Walter E. Williams: Balanced budget amendment ‘a cop out’

With the outcome of the debt ceiling debate still uncertain, some Republican members of Congress are touting a balanced budget amendment to the Constitution as a solution to the nation’s fiscal problems. It takes time, however, to enact a constitutional amendment.

On Mark Levin’s Monday radio program, George Mason University economist Walter Williams called the current balanced-budget-amendment push a “cop out,” at least for the short term.

“I don’t think things like you hear some of the politicians saying — ‘Well, before we have a debt limit increase, we’re going to have a balanced budget amendment,’” Williams said. “Well, that is just a cop out. A balanced budget amendment will never become law before five or six years and we’re going to be broke by then.”

Williams did, however, offer a way forward for the GOP.

“I think that since they have the power in the House of Representatives, I think that they ought to vote for spending reductions and then send it to the Senate and see whether the Senate will go along with it,” Williams said. “I doubt whether the Senate would go along with it and if they did let the president veto it.”

According to Williams, Republicans must play hardball in the budget battle — just like the Democrats did with Obamacare.

“[The Republicans] should play hardball,” he said. “You know Democrats had no problem playing hardball, you know, with this health care thing. They’re just in your face — they just voted this Obamacare. They didn’t have any problem playing hardball. I think the Republicans ought to get the guts enough to do the same thing.”

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  • NSFWashington

    The problem with a balanced budget amendment is that it might require tax increases to “balance” things. Either first we have to make major (and *actual*) spending cuts, or they have to be part of the amendment too – as in a percentage of GDP.

    Of course, if Congress was spending money only on constitutional programs and services to begin with, none of this would be a problem…


    • free2booze

      Tax increases shouldn’t be a concern under the current balanced budget amendment proposal. The Hatch-Lee amendment (SJ Res 10) would require federal spending be limited to 18% of the previous year GDP. Regardless of rates, tax revenue to the federal government has averaged close to 19% of GDP. Also, under the proposed amendment, any proposal to increase taxes would require a 2/3 vote in both houses of congress, while tax cuts will only require a simple majority vote.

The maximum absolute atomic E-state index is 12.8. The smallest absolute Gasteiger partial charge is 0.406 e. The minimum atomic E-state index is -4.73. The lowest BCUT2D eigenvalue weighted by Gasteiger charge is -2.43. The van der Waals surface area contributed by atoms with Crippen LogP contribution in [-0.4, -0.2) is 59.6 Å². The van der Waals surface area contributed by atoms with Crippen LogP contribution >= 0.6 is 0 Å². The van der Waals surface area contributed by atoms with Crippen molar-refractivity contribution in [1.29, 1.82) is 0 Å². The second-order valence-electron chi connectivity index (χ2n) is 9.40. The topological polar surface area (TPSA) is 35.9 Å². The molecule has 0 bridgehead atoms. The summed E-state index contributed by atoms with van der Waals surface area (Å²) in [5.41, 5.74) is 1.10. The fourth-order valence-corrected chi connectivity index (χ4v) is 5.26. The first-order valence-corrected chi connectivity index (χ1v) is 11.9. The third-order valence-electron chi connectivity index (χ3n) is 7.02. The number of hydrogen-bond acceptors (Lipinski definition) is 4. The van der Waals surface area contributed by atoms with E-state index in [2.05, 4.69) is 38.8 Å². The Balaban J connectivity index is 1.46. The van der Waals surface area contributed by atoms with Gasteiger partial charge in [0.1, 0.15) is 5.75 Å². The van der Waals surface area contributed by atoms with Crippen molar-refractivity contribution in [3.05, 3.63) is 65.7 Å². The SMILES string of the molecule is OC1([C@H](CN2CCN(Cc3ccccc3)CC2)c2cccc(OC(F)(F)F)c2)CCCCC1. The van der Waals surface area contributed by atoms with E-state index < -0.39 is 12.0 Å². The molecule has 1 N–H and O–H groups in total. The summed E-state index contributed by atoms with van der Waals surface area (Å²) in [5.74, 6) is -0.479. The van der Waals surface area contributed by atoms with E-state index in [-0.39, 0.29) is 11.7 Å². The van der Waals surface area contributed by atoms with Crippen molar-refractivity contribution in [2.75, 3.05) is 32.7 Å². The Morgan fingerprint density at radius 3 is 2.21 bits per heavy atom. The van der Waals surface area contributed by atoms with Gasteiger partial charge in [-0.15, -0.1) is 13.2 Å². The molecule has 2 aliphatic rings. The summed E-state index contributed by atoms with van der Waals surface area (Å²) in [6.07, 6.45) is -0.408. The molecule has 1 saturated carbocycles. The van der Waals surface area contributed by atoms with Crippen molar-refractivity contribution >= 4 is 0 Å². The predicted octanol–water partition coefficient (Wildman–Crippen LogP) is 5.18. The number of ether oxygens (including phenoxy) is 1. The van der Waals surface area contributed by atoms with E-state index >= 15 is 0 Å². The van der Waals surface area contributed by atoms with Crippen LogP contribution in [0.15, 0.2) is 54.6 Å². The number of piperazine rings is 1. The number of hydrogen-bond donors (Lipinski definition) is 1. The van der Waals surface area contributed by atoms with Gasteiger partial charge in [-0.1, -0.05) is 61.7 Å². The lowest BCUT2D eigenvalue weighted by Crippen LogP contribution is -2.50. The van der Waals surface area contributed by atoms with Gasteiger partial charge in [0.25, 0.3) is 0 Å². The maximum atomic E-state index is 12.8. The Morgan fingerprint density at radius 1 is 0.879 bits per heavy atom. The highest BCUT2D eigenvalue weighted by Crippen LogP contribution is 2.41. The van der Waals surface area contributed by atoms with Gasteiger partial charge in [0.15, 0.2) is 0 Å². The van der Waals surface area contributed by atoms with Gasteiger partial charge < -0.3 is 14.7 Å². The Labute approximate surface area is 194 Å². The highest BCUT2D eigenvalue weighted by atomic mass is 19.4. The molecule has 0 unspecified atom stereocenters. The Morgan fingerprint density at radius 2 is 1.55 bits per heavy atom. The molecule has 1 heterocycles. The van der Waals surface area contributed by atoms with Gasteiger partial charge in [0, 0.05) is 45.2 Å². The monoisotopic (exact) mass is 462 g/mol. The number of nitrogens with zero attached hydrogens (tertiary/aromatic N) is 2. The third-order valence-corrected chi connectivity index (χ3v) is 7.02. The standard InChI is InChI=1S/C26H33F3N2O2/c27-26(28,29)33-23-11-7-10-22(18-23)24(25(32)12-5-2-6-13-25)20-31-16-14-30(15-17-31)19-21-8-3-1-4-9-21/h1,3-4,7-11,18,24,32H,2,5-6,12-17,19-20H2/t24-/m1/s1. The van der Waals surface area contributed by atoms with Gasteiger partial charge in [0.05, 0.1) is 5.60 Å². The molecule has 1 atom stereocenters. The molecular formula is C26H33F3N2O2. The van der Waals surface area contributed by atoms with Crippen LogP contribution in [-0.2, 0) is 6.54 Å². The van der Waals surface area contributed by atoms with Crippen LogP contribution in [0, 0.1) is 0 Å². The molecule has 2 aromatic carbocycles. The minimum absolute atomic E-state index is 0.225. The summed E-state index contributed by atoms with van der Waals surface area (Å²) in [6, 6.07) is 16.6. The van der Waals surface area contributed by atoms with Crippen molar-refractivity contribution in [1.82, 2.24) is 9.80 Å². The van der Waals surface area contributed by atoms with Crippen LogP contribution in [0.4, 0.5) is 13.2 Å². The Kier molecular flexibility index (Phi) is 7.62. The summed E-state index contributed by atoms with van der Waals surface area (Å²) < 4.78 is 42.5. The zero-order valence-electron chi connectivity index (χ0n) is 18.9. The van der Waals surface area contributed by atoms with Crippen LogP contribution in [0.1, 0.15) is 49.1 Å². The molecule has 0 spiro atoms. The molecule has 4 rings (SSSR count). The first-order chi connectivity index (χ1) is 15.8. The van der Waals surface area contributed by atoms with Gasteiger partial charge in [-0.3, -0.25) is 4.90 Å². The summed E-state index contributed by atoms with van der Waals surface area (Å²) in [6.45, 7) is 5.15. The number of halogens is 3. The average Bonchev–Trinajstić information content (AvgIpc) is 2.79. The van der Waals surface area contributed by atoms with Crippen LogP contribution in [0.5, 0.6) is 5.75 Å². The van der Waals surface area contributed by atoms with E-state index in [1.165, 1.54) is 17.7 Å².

• ChillytheAlaskan

    Right on, no increase in the debt limit, cut spending, lay off unessential government workers, cut back the size and scope of the federal government, AND a balanced budget amendment limited to a percentage of GDP.

    Williams is right, the republicans need to play hardball starting right now. The democrats do it, they need to do the same.

  • lrgon

    You contradicted your own premise by saying that if congress refuses to raise the debt limit it will force congress to balance the budget. Therefore we only need congressmen with guts to do what is needed not a BB amendment that will postpone, delay and cancel any hopes of ever having a balanced budget as Dr. Williams says.

    “Prioritze spending?” If it means cutting every unconstitutional department, agency and bureau I go along with that!

    • free2booze

      We need both spending cuts and a BBA. Even if the current congress has the fortitude to cut spending, there is no reason to trust that a future congress will follow suit. Unless there is some sort of mechanism to force congress to live with in their means, they will eventually return back to their spend happy ways.

  • centexan

    Well, we didn’t increase our oil drilling years ago because it would take 8 to 10 years for the production to come to the market. Well, the 8-10 years has passed and we could have used that oil now. If a deal could be reached to get the votes on the balanced budget amendment and no veto, it could at least go to the states and the 5 or so year process could get started. We’ll be having this conversation in 2016 I’m sure.

    • free2booze

      President doesn’t get the opportunity to veto a proposed amendment to the Constitution. If the amendment passes congress, it goes straight to the states.

  • ajkrik

    Agreed. Saying it won’t take effect for years does not equate to it not being worth demanding. Aren’t there enough Congressmen to write a balanced budget amendment? Give it to some staff to write and vote on it before the next “postal naming” vote.

  • lphaze1942

    The old saw that solutions to a problem created by our government will take too much time is the same excuse that got us here in the first place. This administration and past administrations led by both parties have used the same arguement time and time again to kick the can down the road. It is the same arguement used against domestic energy production by Obummer.

    The brutally honest truth is you have to begin the process sometime. If you are honest about our situation, the sooner we begin the process the better. Even if it does take some time to solve the problen permanently.

    The short term solution is to not raise the debt limit. That in effect forces government to balance the budget and prioritize spending.